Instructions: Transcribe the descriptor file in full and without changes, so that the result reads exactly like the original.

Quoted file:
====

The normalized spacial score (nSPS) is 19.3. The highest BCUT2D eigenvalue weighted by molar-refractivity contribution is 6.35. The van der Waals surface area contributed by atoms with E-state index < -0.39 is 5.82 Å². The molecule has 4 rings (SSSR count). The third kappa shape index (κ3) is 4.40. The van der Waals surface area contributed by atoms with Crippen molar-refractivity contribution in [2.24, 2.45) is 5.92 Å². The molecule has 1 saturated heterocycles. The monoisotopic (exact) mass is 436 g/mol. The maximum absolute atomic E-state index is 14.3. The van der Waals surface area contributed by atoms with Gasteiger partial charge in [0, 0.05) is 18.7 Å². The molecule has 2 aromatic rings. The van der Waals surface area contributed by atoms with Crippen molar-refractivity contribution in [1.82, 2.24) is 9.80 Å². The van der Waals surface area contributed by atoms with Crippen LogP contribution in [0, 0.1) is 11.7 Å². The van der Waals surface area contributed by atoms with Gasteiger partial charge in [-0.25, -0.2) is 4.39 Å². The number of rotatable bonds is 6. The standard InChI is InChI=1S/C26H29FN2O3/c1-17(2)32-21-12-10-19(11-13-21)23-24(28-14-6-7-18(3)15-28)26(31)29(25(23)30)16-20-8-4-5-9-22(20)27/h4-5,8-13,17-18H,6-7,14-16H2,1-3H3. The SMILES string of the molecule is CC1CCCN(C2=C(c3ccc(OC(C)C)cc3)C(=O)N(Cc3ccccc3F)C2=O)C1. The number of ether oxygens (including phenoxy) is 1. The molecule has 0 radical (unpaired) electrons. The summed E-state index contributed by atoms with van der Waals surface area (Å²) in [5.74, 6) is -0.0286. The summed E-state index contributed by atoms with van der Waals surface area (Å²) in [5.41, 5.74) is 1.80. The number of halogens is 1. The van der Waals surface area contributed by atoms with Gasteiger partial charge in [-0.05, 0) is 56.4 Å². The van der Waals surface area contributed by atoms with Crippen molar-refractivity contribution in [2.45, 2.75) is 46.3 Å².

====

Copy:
The normalized spacial score (nSPS) is 19.3. The highest BCUT2D eigenvalue weighted by molar-refractivity contribution is 6.35. The van der Waals surface area contributed by atoms with E-state index < -0.39 is 5.82 Å². The molecule has 4 rings (SSSR count). The third kappa shape index (κ3) is 4.40. The van der Waals surface area contributed by atoms with Crippen molar-refractivity contribution in [2.24, 2.45) is 5.92 Å². The molecule has 1 saturated heterocycles. The monoisotopic (exact) mass is 436 g/mol. The maximum absolute atomic E-state index is 14.3. The van der Waals surface area contributed by atoms with Gasteiger partial charge in [0, 0.05) is 18.7 Å². The molecule has 2 aromatic rings. The van der Waals surface area contributed by atoms with Crippen molar-refractivity contribution in [1.82, 2.24) is 9.80 Å². The van der Waals surface area contributed by atoms with Crippen LogP contribution in [0, 0.1) is 11.7 Å². The van der Waals surface area contributed by atoms with Gasteiger partial charge in [-0.25, -0.2) is 4.39 Å². The number of rotatable bonds is 6. The standard InChI is InChI=1S/C26H29FN2O3/c1-17(2)32-21-12-10-19(11-13-21)23-24(28-14-6-7-18(3)15-28)26(31)29(25(23)30)16-20-8-4-5-9-22(20)27/h4-5,8-13,17-18H,6-7,14-16H2,1-3H3. The SMILES string of the molecule is CC1CCCN(C2=C(c3ccc(OC(C)C)cc3)C(=O)N(Cc3ccccc3F)C2=O)C1. The number of ether oxygens (including phenoxy) is 1. The molecule has 0 radical (unpaired) electrons. The summed E-state index contributed by atoms with van der Waals surface area (Å²) in [5.74, 6) is -0.0286. The summed E-state index contributed by atoms with van der Waals surface area (Å²) in [5.41, 5.74) is 1.80. The number of halogens is 1. The van der Waals surface area contributed by atoms with Gasteiger partial charge in [-0.05, 0) is 56.4 Å². The van der Waals surface area contributed by atoms with Crippen molar-refractivity contribution in [2.45, 2.75) is 46.3 Å².